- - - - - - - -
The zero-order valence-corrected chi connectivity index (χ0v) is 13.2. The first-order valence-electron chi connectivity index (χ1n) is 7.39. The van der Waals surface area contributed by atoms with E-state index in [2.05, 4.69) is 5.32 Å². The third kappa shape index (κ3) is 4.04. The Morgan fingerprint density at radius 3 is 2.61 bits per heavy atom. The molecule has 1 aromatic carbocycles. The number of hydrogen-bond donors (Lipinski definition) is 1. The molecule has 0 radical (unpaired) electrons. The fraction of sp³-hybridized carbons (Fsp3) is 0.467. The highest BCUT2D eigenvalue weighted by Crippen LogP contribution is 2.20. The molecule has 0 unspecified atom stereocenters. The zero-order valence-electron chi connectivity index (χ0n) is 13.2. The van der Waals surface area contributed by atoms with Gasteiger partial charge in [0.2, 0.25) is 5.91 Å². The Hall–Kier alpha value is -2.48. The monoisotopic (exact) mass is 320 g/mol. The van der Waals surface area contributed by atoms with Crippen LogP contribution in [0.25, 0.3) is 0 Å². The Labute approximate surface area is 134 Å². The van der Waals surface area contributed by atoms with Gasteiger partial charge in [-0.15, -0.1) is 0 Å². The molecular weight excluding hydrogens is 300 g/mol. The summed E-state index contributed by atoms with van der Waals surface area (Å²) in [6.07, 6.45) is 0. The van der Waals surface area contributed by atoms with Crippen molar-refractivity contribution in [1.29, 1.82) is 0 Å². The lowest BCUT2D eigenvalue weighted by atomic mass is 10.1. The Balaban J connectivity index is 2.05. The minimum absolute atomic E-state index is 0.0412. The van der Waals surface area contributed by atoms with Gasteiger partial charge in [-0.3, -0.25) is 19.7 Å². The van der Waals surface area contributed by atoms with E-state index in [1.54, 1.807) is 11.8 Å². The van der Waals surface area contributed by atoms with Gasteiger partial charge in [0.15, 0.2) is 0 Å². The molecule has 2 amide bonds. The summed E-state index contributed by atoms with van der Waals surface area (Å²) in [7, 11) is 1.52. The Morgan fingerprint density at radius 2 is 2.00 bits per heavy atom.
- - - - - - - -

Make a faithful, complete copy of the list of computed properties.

The zero-order valence-corrected chi connectivity index (χ0v) is 13.2. The first-order valence-electron chi connectivity index (χ1n) is 7.39. The van der Waals surface area contributed by atoms with E-state index in [2.05, 4.69) is 5.32 Å². The third kappa shape index (κ3) is 4.04. The Morgan fingerprint density at radius 3 is 2.61 bits per heavy atom. The molecule has 1 aromatic carbocycles. The number of hydrogen-bond donors (Lipinski definition) is 1. The molecule has 0 radical (unpaired) electrons. The fraction of sp³-hybridized carbons (Fsp3) is 0.467. The highest BCUT2D eigenvalue weighted by Crippen LogP contribution is 2.20. The molecule has 0 unspecified atom stereocenters. The zero-order valence-electron chi connectivity index (χ0n) is 13.2. The van der Waals surface area contributed by atoms with Gasteiger partial charge in [0.2, 0.25) is 5.91 Å². The Hall–Kier alpha value is -2.48. The monoisotopic (exact) mass is 320 g/mol. The van der Waals surface area contributed by atoms with Crippen LogP contribution in [0.25, 0.3) is 0 Å². The Labute approximate surface area is 134 Å². The van der Waals surface area contributed by atoms with Gasteiger partial charge in [-0.15, -0.1) is 0 Å². The molecular weight excluding hydrogens is 300 g/mol. The summed E-state index contributed by atoms with van der Waals surface area (Å²) in [6.07, 6.45) is 0. The van der Waals surface area contributed by atoms with Crippen molar-refractivity contribution in [1.29, 1.82) is 0 Å². The lowest BCUT2D eigenvalue weighted by atomic mass is 10.1. The Balaban J connectivity index is 2.05. The minimum absolute atomic E-state index is 0.0412. The van der Waals surface area contributed by atoms with Gasteiger partial charge in [-0.3, -0.25) is 19.7 Å². The van der Waals surface area contributed by atoms with E-state index in [1.54, 1.807) is 11.8 Å². The van der Waals surface area contributed by atoms with Gasteiger partial charge in [0.15, 0.2) is 0 Å². The molecule has 2 amide bonds. The summed E-state index contributed by atoms with van der Waals surface area (Å²) in [7, 11) is 1.52. The Morgan fingerprint density at radius 2 is 2.00 bits per heavy atom.